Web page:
TORONTO – An airway clearance device that uses acoustic sound waves to treat lung disorders and respiratory infections like cystic fibrosis (CF) is now being used to clear the lungs of patients suffering very badly from COVID-19. Developed by Montreal-based Dymedso Inc., more than 675 Frequencer acoustic devices currently being utilized across the world are assisting COVID-19 patients by removing mucous and secretions from their lungs and smaller airways.
Miach Orthopaedics Inc. got a leg up on competitors with the U.S. FDA's de novo approval of its Bridge-Enhanced ACL Repair (BEAR) implant. The company achieved a long-term goal in orthopedics, developing a graft-free system that enables the anterior cruciate ligament (ACL) to repair itself. The device represents the first new treatment for ACL tears in three decades.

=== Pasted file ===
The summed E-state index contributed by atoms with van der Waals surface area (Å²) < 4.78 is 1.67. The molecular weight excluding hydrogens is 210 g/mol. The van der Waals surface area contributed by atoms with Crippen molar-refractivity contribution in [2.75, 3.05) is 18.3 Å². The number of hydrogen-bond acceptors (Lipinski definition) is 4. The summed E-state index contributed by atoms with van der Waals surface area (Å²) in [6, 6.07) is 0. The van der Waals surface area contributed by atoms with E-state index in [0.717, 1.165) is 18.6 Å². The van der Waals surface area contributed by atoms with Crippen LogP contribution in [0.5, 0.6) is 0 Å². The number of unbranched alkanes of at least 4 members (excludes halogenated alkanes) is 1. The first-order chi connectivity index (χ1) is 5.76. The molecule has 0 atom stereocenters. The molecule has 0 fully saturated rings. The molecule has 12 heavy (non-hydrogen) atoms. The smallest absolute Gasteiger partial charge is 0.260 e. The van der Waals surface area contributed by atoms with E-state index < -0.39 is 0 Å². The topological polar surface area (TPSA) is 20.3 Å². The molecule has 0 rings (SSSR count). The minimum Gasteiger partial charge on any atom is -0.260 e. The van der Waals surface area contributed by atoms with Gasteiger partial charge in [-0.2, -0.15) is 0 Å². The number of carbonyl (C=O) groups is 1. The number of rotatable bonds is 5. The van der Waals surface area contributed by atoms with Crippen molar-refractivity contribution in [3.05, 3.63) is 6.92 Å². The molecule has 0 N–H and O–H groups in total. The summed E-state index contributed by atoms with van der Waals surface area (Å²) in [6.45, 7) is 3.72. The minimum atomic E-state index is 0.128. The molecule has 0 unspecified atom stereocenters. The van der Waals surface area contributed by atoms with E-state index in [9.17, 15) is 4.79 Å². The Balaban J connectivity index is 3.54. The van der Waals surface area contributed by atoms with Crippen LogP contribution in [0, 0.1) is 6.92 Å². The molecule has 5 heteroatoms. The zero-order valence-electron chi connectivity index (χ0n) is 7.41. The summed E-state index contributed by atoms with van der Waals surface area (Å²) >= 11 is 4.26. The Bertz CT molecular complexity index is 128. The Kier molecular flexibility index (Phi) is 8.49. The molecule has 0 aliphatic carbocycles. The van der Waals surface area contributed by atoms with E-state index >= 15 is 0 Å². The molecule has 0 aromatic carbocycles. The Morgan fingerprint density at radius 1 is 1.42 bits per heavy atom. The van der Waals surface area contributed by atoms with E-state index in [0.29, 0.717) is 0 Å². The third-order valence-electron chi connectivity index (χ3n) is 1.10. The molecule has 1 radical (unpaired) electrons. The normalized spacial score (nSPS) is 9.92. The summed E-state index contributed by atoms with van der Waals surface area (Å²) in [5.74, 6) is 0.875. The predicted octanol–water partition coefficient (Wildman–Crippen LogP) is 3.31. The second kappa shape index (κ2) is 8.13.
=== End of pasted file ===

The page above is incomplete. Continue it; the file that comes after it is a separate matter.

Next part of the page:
Regulatory snapshots, including global submissions and approvals, clinical trial approvals and other regulatory decisions and designations: Acell, Artms, Medtronic, Products + Features, Quidel, Rapid Medical.
The U.S. FDA has granted emergency use authorization (EUA) for thousands of products for the COVID-19 pandemic, and the agency is legally required to advise companies of their post-pandemic options for new marketing authorization. Conversely, companies that fail to deal with inventory for expired EUAs may find themselves in the crosshairs of the FDA, whistleblowers, and federal and state attorneys, suggesting that manufacturers of devices should have a plan for dealing with unused inventories once the public health emergency comes to an end.
After nearly three months of the U.S. federal government operating on stopgap spending measures, Congress has agreed to a $1.4 trillion spending bill for fiscal 2021. The omnibus package, which includes $97 billion for the Department of Health and Human Services, gives both the FDA and NIH small increases in funding.